Utopia beats Dystopia


Predictions Revisited

Let’s lay Malthus to Rest

After all that Halloween anguish about the global population reaching 7 billion, how refreshing to have an upbeat assessment of the world food situation! It comes from the retiring professor of sustainable development and food security at Wageningen University in the Netherlands. “Hindsights in Perspective” was the title of Rudy Rabbinge’s farewell address, and you can see a press release about it here http://www.wageningenuniversity.nl/UK/newsagenda/news/RR_UK111129.htm

Two hundred years ago, Malthus predicted that the world would be unable to feed the growing population. The fact that he was manifestly wrong is illustrated by the current situation in which the population has increased seven-fold, but there is now more food per head available than in 1800.”

Other points from Prof. Rabbinge:


Rudy Rabbinge. Photo Wageningen U.

  • The notion of a present or future shortage is a misunderstanding – this is not the case anywhere in the world, except in China.
  • We do not need extra agricultural land in order to feed the world population in the coming decades.
  • The damage caused to the environment by farming has dropped considerably.
  • Ineffective policy, unequal distribution of production and poor food distribution still leads to a billion people going hungry — a disgrace that warrants a world-wide reaction.
  • Science gives cause for utopian thinking with good prospects rather than anti-utopian (dystopian) defeatism; whilst naive optimism is dangerous, unfounded pessimism is discouraging and frustrating,

Back in 1967, in The Environment Game (Secker & Warburg) I visualized an implosion of food production into small, intensive operations, such that most land could be restored to nature. This is a theme at Wageningen too:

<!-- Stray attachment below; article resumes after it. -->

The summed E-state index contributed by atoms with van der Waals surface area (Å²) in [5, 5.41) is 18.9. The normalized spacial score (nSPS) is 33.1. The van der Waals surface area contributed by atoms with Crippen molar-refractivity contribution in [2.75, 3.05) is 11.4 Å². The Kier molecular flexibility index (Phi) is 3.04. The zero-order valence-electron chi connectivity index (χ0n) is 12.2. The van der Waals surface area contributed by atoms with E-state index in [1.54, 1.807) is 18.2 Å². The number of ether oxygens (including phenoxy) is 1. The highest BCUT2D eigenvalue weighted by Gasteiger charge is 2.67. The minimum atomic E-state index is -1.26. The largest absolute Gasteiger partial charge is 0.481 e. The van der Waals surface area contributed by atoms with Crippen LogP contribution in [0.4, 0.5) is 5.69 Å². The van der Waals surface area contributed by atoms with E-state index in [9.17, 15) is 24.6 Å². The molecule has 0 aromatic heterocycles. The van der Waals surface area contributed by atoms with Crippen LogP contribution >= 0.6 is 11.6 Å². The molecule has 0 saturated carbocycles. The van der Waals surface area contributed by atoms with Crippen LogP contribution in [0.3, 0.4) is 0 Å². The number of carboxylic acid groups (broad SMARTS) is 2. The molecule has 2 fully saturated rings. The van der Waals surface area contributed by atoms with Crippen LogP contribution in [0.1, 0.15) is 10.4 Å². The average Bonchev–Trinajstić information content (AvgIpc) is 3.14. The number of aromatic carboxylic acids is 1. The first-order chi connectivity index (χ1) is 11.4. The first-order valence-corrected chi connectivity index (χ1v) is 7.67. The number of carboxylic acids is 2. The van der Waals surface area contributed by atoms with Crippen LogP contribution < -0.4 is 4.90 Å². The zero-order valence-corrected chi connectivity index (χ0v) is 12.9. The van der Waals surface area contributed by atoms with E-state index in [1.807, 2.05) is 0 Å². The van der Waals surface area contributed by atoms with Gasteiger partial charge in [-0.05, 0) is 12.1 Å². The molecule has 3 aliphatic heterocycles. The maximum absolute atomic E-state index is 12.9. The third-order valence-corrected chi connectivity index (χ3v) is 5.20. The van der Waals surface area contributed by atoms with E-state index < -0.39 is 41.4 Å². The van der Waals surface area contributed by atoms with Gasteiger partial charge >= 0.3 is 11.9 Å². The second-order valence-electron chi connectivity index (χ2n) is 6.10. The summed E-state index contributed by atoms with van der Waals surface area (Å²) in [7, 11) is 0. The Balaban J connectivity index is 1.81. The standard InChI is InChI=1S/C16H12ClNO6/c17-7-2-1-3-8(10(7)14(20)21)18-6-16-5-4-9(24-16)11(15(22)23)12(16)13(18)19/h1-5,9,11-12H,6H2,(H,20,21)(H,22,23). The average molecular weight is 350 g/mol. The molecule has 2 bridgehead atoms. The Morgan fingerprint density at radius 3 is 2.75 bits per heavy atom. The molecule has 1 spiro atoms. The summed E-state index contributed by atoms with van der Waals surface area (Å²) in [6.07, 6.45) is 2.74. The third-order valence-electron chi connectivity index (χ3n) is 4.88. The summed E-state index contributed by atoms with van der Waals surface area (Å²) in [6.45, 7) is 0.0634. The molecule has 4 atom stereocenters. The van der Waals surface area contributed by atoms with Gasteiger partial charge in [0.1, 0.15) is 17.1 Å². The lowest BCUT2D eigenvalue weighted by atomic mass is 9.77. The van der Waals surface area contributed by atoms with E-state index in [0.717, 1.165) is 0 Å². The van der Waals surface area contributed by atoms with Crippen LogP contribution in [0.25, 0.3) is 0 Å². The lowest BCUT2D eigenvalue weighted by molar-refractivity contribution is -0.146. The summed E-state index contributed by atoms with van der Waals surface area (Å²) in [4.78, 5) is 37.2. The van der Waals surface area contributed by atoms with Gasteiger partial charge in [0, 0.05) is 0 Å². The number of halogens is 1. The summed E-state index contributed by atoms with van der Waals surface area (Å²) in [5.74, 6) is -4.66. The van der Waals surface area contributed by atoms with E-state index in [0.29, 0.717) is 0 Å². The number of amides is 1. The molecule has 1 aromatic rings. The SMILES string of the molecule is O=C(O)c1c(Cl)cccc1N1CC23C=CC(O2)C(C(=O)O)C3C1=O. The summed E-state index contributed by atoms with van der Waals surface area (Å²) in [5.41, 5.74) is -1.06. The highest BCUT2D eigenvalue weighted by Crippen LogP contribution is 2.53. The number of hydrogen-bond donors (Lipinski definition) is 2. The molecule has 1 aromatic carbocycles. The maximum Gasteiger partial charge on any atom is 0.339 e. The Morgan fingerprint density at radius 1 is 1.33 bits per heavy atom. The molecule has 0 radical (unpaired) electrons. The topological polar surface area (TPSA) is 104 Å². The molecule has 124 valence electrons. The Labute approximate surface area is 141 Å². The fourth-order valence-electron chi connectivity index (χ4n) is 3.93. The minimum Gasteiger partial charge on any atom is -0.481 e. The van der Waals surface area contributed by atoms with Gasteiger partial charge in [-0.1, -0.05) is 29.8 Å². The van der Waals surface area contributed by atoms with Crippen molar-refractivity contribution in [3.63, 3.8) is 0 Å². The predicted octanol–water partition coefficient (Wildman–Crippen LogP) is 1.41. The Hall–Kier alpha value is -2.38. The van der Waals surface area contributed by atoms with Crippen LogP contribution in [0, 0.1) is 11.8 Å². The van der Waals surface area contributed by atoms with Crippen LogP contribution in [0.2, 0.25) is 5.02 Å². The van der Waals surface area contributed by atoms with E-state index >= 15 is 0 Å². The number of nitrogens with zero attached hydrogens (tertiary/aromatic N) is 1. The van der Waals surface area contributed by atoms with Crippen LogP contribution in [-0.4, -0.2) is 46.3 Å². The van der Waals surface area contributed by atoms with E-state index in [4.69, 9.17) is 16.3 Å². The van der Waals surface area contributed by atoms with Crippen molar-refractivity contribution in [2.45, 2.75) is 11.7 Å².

Rabbinge refers to the energy-producing greenhouse (which could be operational in the coming years), energy-neutral buildings, and small-scale power generation by means of bio-solar cells. If agricultural production is concentrated at the well-endowed locations, geared up to high production, the world will be in a position both to sustain agro-biodiversity (the combination of natural disease control and biological control mechanisms in the fields) and to release areas of agricultural land for nature. This will require more energy per unit of area but less per unit of product.

Postscript: Prof. Rabbinge feels more affinity with the Malthus’s French contemporary, the mathematician and philosopher Condorcet, who believed in dramatic change thanks to man´s ingenuity. You can see the Marquis de Condorcet’s book on Progress (1795, trs into English 1796) here http://oll.libertyfund.org/index.php?option=com_staticxt&staticfile=show.php%3Ftitle=1669&Itemid=27#toc_list Before getting too zealously utopian, please remember that Condorcet was a prominent supporter of the French Revolution but then died as one of its many victims. Failures are due to politics, not science and technology.

For earlier posts about Malthusian errors see: https://calderup.wordpress.com/2010/07/12/the-population-bomb/ and https://calderup.wordpress.com/2010/06/24/malthus-with-a-computer/


Malthus with a computer


Predictions Revisited

Malthus with a Computer”

Take a model that purports to predict the future and just run it back to the past. The result are sometimes salutary. Ross McKitrick of Guelph (celebrated for his role in trashing the warmist’s Hockey Stick) has done that with a model from the Canadian Medical Association.